Rep. Mark Takano, D-Calif., is aiming for a seismic move to open up care and disability to a half-century worth of veterans sickened by toxic exposure, in what could be one of the largest health care efforts on Capitol Hill in years.
"We cannot continue to tackle this topic one disability at a time," Takano, chairman of the House Veterans Affairs Committee, said at a hearing on the matter Wednesday. "2021 should be the year, and will be the year, we pass comprehensive legislation that meets the needs of all veterans, current and future, who are exposed to toxic substances while serving our country."
The House is looking at 15 bills, ranging from incremental improvements to help veterans navigate bureaucracy at the Department of Veterans Affairs to expanding health care to those exposed to burn pits, Agent Orange, radiation and other toxic environments. Takano said the bills "offer a blueprint" for a legislative package.
The big-ticket items include presumptive care for the estimated 3.5 million veterans exposed to burn pits since 1990, which has been dubbed by some as the post-9/11 generation's Agent Orange. Currently, veterans must provide a clear link between exposure and their medical conditions, which can be nearly impossible.
Takano's announcement comes a week after Sen. Jon Tester, D-Mont., said he is building an omnibus bill on toxic exposure, aiming for a markup by Memorial Day and a floor vote later this year. Tester chairs the Senate Veterans Affairs Committee.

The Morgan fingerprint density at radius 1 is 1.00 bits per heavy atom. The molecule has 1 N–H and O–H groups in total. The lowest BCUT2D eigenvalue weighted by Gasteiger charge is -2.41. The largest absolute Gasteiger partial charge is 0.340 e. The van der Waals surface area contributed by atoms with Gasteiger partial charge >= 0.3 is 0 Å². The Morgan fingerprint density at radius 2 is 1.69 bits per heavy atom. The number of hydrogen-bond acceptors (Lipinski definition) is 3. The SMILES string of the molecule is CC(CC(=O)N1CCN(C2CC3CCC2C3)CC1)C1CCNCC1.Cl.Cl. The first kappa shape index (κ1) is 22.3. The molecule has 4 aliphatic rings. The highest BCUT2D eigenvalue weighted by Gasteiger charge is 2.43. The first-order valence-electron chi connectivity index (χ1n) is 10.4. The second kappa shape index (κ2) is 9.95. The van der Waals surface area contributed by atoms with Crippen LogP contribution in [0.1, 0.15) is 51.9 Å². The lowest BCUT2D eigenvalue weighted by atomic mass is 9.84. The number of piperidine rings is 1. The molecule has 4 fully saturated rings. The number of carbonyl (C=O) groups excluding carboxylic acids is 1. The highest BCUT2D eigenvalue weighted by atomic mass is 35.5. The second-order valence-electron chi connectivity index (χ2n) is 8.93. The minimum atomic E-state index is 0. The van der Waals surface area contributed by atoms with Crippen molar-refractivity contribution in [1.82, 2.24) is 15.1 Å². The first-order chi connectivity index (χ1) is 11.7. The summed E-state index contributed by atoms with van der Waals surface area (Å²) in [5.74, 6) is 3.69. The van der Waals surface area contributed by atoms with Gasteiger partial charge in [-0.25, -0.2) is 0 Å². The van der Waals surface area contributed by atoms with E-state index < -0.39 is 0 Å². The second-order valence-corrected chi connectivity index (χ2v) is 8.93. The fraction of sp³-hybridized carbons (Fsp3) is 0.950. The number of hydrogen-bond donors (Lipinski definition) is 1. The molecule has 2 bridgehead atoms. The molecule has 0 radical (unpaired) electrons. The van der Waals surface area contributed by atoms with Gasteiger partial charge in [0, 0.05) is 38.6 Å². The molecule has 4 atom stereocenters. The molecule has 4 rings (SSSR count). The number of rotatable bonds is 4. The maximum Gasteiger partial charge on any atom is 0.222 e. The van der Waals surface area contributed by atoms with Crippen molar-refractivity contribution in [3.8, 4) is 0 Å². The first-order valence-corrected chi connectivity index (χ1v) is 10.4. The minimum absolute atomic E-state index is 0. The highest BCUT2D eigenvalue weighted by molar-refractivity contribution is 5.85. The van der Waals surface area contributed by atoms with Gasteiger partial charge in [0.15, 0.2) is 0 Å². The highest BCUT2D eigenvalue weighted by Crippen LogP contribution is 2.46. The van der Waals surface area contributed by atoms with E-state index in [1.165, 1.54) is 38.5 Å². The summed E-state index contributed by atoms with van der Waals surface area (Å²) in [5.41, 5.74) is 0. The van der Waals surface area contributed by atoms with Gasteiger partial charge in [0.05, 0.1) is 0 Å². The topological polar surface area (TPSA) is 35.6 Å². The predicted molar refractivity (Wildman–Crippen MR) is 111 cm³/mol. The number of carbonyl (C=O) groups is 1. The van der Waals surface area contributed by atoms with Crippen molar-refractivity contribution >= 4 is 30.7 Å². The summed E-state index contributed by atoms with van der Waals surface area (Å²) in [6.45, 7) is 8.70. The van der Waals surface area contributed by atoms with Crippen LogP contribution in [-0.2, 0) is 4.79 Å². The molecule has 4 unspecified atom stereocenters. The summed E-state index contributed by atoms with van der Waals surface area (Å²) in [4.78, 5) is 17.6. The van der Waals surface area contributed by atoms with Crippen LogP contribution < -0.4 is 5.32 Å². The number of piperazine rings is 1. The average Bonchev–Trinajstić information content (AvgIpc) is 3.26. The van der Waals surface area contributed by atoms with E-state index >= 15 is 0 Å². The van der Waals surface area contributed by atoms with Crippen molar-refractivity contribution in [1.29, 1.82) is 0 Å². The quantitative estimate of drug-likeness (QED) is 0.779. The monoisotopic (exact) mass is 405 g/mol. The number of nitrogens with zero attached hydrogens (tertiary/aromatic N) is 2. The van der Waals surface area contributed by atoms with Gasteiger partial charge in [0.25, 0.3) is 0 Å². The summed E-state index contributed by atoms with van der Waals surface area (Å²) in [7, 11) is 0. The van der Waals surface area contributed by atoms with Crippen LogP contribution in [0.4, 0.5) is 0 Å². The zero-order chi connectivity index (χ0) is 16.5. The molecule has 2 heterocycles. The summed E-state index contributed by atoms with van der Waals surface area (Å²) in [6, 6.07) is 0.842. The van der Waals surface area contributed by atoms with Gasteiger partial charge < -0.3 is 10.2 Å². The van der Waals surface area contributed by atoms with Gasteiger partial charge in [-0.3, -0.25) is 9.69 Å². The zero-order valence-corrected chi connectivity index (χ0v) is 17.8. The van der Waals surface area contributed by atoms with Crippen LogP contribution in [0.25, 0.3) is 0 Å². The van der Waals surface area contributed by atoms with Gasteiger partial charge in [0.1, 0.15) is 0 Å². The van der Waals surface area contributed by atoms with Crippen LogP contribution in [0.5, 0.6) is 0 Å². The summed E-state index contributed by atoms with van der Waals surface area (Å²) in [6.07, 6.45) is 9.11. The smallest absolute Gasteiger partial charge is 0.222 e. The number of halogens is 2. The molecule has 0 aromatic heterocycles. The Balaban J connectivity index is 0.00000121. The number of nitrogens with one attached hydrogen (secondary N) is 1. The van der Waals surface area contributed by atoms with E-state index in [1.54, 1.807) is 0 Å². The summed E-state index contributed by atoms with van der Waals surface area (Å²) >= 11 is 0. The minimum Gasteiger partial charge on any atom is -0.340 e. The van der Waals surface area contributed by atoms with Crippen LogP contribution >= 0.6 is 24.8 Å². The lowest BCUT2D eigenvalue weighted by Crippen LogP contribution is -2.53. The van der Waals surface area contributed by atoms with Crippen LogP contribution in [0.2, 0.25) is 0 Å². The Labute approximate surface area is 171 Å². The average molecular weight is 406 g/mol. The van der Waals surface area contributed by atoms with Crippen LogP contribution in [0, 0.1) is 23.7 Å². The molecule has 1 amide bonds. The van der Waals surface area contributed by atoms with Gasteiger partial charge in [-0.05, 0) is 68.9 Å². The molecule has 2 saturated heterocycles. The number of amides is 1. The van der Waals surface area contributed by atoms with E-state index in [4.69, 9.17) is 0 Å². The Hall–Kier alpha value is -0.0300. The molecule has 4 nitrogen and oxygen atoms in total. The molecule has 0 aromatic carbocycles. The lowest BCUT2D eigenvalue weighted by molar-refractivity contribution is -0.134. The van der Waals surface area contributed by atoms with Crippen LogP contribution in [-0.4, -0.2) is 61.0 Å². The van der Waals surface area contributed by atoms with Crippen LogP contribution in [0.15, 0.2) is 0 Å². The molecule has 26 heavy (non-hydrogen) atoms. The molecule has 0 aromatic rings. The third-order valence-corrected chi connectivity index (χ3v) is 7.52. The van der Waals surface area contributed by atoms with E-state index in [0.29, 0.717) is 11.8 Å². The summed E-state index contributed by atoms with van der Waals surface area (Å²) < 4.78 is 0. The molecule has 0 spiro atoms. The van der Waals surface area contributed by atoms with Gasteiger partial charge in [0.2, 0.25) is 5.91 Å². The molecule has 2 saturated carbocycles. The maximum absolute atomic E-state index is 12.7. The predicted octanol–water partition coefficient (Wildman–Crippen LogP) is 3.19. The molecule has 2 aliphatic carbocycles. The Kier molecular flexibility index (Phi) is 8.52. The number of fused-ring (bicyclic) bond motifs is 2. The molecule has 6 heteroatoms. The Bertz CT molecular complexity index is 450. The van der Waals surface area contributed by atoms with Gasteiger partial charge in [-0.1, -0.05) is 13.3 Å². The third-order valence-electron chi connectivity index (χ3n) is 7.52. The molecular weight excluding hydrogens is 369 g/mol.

The efforts in both chambers have a long way to go before becoming law. Multiple advocates and congressional staffers interviewed are cautiously optimistic, and all agreed that, given the momentum, this is the year to be aggressive and try to pass a big health care bill that grants presumptive care to vets sickened by burn pits.
They don't foresee a lot of speed bumps, or lawmakers publicly going against an omnibus bill. However, the cost is expected to be enormous, which could give some lawmakers sticker shock. Even so, many argue that cost would simply be the government paying its tab for war.
"The iron is hot, and now is the time to strike. We're in a good spot right now," Travis Horr, director of government affairs for Iraq and Afghanistan Veterans of America, told Military.com. "We're seeing this is the year for presumptive care. … I think there could be some concern with cost, but this is included in the cost of war. No one was asking for a price tag when we went into Iraq and Afghanistan."
It's unclear how many veterans are sick from burn pits or have died from related illnesses. VA data shows 72% of the 15,640 burn pit-related claims since 2007 were denied. However, the data is murky at best. The agency largely got it from a word search for phrases like "burn pits" in its patient database. That means if a veteran's medical record never specifically referenced burn pits, it's unlikely to be represented in the data.
Meanwhile, out of the 2.5 million Global War on Terrorism veterans, 781,384 have filed claims related to respiratory issues. According to VA data obtained by Military.com, 63% were granted. Of all the GWOT veterans, 42,686 filed for claims related to cancer; 37% of those claims were granted.
The VA's research shows GWOT veterans are three times more likely than non-deployed veterans to file claims related to respiratory issues and twice as likely to file claims for cancer.
-- Steve Beynon can be reached at Steve.Beynon@military.com. Follow him on Twitter @StevenBeynon.